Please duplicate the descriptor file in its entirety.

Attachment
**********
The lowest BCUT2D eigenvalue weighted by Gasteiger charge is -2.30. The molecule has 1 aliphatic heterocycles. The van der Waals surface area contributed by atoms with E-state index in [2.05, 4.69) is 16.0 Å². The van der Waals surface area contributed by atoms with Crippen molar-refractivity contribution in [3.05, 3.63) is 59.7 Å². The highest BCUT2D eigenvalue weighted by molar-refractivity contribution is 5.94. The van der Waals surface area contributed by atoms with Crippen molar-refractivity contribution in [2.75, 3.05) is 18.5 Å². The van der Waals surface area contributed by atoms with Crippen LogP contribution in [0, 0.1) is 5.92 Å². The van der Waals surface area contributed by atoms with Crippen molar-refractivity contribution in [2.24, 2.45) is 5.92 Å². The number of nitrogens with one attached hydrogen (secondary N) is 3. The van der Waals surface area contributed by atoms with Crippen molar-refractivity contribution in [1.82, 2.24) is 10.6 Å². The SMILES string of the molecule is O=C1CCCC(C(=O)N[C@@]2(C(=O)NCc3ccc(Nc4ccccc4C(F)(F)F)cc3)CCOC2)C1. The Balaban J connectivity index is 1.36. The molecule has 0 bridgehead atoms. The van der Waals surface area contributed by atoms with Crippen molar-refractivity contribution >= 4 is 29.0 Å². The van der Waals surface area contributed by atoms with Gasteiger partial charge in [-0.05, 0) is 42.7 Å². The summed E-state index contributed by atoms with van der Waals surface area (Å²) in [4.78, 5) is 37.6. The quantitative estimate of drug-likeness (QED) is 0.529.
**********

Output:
The lowest BCUT2D eigenvalue weighted by Gasteiger charge is -2.30. The molecule has 1 aliphatic heterocycles. The van der Waals surface area contributed by atoms with E-state index in [2.05, 4.69) is 16.0 Å². The van der Waals surface area contributed by atoms with Crippen molar-refractivity contribution in [3.05, 3.63) is 59.7 Å². The highest BCUT2D eigenvalue weighted by molar-refractivity contribution is 5.94. The van der Waals surface area contributed by atoms with Crippen molar-refractivity contribution in [2.75, 3.05) is 18.5 Å². The van der Waals surface area contributed by atoms with Crippen LogP contribution in [0, 0.1) is 5.92 Å². The van der Waals surface area contributed by atoms with Crippen molar-refractivity contribution in [2.24, 2.45) is 5.92 Å². The number of nitrogens with one attached hydrogen (secondary N) is 3. The van der Waals surface area contributed by atoms with Crippen molar-refractivity contribution in [1.82, 2.24) is 10.6 Å². The SMILES string of the molecule is O=C1CCCC(C(=O)N[C@@]2(C(=O)NCc3ccc(Nc4ccccc4C(F)(F)F)cc3)CCOC2)C1. The Balaban J connectivity index is 1.36. The molecule has 0 bridgehead atoms. The van der Waals surface area contributed by atoms with Crippen molar-refractivity contribution >= 4 is 29.0 Å². The van der Waals surface area contributed by atoms with Gasteiger partial charge in [-0.05, 0) is 42.7 Å². The summed E-state index contributed by atoms with van der Waals surface area (Å²) in [4.78, 5) is 37.6. The quantitative estimate of drug-likeness (QED) is 0.529.